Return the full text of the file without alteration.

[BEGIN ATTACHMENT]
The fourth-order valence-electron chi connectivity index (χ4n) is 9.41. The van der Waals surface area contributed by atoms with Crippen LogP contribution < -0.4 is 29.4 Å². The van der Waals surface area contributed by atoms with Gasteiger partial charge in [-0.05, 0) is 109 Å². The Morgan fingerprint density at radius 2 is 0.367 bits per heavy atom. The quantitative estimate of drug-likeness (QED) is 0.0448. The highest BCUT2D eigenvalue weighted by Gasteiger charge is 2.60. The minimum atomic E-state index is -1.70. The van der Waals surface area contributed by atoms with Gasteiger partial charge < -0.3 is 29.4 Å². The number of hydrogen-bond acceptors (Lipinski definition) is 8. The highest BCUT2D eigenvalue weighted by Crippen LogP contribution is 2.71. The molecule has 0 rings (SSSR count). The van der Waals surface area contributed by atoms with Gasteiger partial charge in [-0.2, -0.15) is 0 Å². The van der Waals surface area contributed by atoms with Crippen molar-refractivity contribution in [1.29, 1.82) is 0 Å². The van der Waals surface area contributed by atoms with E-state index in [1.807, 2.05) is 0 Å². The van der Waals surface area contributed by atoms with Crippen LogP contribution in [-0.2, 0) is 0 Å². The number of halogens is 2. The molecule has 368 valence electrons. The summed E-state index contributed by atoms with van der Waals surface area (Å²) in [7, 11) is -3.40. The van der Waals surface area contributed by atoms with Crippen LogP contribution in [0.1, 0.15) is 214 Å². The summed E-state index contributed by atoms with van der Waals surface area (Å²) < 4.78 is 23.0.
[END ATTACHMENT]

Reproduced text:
The fourth-order valence-electron chi connectivity index (χ4n) is 9.41. The van der Waals surface area contributed by atoms with Crippen LogP contribution < -0.4 is 29.4 Å². The van der Waals surface area contributed by atoms with Gasteiger partial charge in [-0.05, 0) is 109 Å². The Morgan fingerprint density at radius 2 is 0.367 bits per heavy atom. The quantitative estimate of drug-likeness (QED) is 0.0448. The highest BCUT2D eigenvalue weighted by Gasteiger charge is 2.60. The minimum atomic E-state index is -1.70. The van der Waals surface area contributed by atoms with Gasteiger partial charge < -0.3 is 29.4 Å². The number of hydrogen-bond acceptors (Lipinski definition) is 8. The highest BCUT2D eigenvalue weighted by Crippen LogP contribution is 2.71. The molecule has 0 rings (SSSR count). The van der Waals surface area contributed by atoms with Gasteiger partial charge in [-0.2, -0.15) is 0 Å². The van der Waals surface area contributed by atoms with Crippen molar-refractivity contribution in [1.29, 1.82) is 0 Å². The van der Waals surface area contributed by atoms with E-state index in [1.807, 2.05) is 0 Å². The van der Waals surface area contributed by atoms with Crippen LogP contribution in [-0.2, 0) is 0 Å². The number of halogens is 2. The molecule has 368 valence electrons. The summed E-state index contributed by atoms with van der Waals surface area (Å²) in [7, 11) is -3.40. The van der Waals surface area contributed by atoms with Crippen LogP contribution in [0.1, 0.15) is 214 Å². The summed E-state index contributed by atoms with van der Waals surface area (Å²) < 4.78 is 23.0.